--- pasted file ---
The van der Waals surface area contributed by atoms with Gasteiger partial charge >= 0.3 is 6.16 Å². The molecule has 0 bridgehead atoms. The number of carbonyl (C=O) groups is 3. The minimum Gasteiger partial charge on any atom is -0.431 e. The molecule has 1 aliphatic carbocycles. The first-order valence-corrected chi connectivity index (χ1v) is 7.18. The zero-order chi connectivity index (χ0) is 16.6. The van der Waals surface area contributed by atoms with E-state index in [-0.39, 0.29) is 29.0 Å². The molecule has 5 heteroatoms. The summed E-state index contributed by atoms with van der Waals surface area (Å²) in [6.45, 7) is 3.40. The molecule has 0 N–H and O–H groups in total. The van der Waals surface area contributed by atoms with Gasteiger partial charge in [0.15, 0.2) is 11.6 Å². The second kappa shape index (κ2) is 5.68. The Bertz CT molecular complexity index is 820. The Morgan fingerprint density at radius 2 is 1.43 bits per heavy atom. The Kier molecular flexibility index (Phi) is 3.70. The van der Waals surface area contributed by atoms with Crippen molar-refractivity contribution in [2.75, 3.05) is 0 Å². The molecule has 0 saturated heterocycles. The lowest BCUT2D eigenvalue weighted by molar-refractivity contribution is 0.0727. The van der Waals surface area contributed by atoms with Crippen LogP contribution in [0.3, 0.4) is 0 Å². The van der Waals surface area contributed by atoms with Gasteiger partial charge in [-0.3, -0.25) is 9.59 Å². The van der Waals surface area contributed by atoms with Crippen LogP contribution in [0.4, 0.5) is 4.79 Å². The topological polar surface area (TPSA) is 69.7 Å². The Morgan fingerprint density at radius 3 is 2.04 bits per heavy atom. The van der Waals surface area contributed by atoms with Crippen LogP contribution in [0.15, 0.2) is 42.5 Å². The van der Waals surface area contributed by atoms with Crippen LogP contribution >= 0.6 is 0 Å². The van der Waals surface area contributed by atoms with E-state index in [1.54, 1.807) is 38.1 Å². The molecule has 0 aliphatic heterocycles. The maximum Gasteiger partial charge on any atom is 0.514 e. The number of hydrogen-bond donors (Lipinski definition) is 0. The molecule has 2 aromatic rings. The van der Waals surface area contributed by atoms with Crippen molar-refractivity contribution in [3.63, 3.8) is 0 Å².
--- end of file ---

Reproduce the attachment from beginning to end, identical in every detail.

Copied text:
The van der Waals surface area contributed by atoms with Gasteiger partial charge >= 0.3 is 6.16 Å². The molecule has 0 bridgehead atoms. The number of carbonyl (C=O) groups is 3. The minimum Gasteiger partial charge on any atom is -0.431 e. The molecule has 1 aliphatic carbocycles. The first-order valence-corrected chi connectivity index (χ1v) is 7.18. The zero-order chi connectivity index (χ0) is 16.6. The van der Waals surface area contributed by atoms with E-state index in [-0.39, 0.29) is 29.0 Å². The molecule has 5 heteroatoms. The summed E-state index contributed by atoms with van der Waals surface area (Å²) in [6.45, 7) is 3.40. The molecule has 0 N–H and O–H groups in total. The van der Waals surface area contributed by atoms with Gasteiger partial charge in [0.15, 0.2) is 11.6 Å². The second kappa shape index (κ2) is 5.68. The Bertz CT molecular complexity index is 820. The Morgan fingerprint density at radius 2 is 1.43 bits per heavy atom. The Kier molecular flexibility index (Phi) is 3.70. The van der Waals surface area contributed by atoms with Crippen molar-refractivity contribution in [2.75, 3.05) is 0 Å². The molecule has 0 saturated heterocycles. The lowest BCUT2D eigenvalue weighted by molar-refractivity contribution is 0.0727. The van der Waals surface area contributed by atoms with Crippen LogP contribution in [0.3, 0.4) is 0 Å². The van der Waals surface area contributed by atoms with Gasteiger partial charge in [-0.3, -0.25) is 9.59 Å². The van der Waals surface area contributed by atoms with Crippen LogP contribution in [0.4, 0.5) is 4.79 Å². The topological polar surface area (TPSA) is 69.7 Å². The Morgan fingerprint density at radius 3 is 2.04 bits per heavy atom. The van der Waals surface area contributed by atoms with Crippen LogP contribution in [0.15, 0.2) is 42.5 Å². The van der Waals surface area contributed by atoms with Crippen LogP contribution >= 0.6 is 0 Å². The van der Waals surface area contributed by atoms with E-state index in [1.54, 1.807) is 38.1 Å². The molecule has 0 aliphatic heterocycles. The maximum Gasteiger partial charge on any atom is 0.514 e. The number of hydrogen-bond donors (Lipinski definition) is 0. The molecule has 2 aromatic rings. The van der Waals surface area contributed by atoms with Crippen molar-refractivity contribution in [3.63, 3.8) is 0 Å².